• 2021

Replacing an Exhaust Gas Recirculation Valve


The three main emissions from an internal combustion engine are hydrocarbons (HC), carbon monoxide (CO) and oxides of nitrogen (NOx). HC and CO are relatively easy to control compared to NOx. There are a few strategies used to control NOx, but the most common one is the use of exhaust gas to cool the temperature of combustion. This is done because NOx formation is the direct result of high combustion temperatures. Exhaust gas is redirected into the intake gases through the use of the exhaust gas recirculation (EGR) valve. Based on the operating conditions at the time, a solenoid is energized to allow the flow of exhaust gas back into the intake stream.


The EGR valve consists of three components: ① the EGR valve, ② the EGR solenoid, which controls the opening/ closing of the valve, and ③ the tube that connects the EGR valve to the intake manifold runner. Figure 1 shows a typical EGR valve assembly that has been removed from the engine (Note: The tube is re-used).

Figure 1

Figure 1

The EGR valve is mounted on the end of the cylinder head next to the exhaust port on cylinder #4. One end of the tube is mounted on the EGR valve, 90 degrees from the valve mounting bolts. The other end of the tube is mounted to the upper intake manifold. The solenoid is mounted under the throttle body. Two rubber hoses are connected to the EGR valve.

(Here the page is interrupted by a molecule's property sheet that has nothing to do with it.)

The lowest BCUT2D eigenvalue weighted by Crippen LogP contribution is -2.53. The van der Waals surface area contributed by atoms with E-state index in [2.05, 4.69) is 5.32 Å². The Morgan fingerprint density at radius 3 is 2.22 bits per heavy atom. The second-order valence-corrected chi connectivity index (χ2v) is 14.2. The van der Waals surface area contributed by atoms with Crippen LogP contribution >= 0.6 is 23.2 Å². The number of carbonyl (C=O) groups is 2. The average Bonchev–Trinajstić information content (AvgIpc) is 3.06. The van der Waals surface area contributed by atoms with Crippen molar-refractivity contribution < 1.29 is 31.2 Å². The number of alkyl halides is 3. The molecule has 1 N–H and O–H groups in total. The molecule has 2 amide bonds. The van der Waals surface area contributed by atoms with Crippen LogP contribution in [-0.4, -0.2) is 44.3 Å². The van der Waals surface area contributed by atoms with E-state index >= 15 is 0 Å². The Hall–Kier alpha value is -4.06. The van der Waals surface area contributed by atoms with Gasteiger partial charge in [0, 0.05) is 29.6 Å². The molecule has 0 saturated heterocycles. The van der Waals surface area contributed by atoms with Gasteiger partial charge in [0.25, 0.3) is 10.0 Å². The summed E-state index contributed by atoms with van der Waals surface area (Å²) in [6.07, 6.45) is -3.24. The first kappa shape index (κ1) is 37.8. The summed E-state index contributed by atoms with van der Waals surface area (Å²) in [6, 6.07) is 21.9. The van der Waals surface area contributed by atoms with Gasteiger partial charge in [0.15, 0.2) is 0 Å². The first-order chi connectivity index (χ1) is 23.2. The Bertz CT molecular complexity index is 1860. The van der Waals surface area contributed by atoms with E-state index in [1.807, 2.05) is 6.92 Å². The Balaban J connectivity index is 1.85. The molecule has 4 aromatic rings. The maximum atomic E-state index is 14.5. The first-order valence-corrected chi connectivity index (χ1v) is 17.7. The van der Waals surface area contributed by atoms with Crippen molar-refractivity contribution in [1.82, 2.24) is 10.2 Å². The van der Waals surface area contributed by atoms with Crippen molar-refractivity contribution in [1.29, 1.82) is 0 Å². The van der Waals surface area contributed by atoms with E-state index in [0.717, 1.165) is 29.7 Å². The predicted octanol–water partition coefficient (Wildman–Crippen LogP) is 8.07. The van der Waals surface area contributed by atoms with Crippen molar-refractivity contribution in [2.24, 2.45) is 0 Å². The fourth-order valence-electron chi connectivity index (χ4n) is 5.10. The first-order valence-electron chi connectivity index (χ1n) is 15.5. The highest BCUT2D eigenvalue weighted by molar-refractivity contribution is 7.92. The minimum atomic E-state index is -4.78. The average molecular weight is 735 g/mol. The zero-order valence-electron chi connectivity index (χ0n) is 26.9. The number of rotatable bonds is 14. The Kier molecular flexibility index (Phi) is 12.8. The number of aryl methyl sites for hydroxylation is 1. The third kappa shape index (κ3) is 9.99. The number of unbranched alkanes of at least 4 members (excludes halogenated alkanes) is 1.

When you first look into the engine compartment, the EGR valve and solenoid are not visible; however, the upper mounting point of the tube on the upper intake manifold can be seen. It is on the back side of the engine. The tube descends to the right side. Follow it to locate the EGR valve. The valve and solenoid, though, are only easily visible and accessible with the air cleaner box removed from the engine.


If you have a vehicle of a certain age that requires an emissions inspection every year or two, this valve must be operating properly in order for the emissions test to be passed. The PT Cruiser, built between 2001 and 2010, is a great example of this type of vehicle. Many of these cars are still on the road and require emissions checks.

Commonly, the valve itself becomes clogged with exhaust byproducts. One of three conditions can result: (1) the valve is stuck in the open position, or (2) the valve is stuck in the closed position, or (3) the buildup of byproducts restricts the flow of exhaust gases through the valve. The usual DTC message will concern itself with the improper flow of exhaust gases. When such a message is stored, the EGR valvemust be replaced. This type of problem will prevent the vehicle from passing the required emissions test.


The most efficient method to remove the EGR valve assembly is to first disconnect the tube at the upper mounting point (see Figure 2), then remove the EGR valve with the tube still attached to it. This will allow you to mark the location of the correct tube orientation on the new valve. The tube must be oriented in the same way it was on the old valve.

Figure 2

Figure 2

Note the flange and tube in Figure 1. These are two separate pieces. Once the two bolts are loosened, the tube can be moved to any position. When the old valve is removed, note the orientation so when the tube is transferred to the new valve, it can be oriented in the same location. It will save you a lot of time on the installation of the new valve.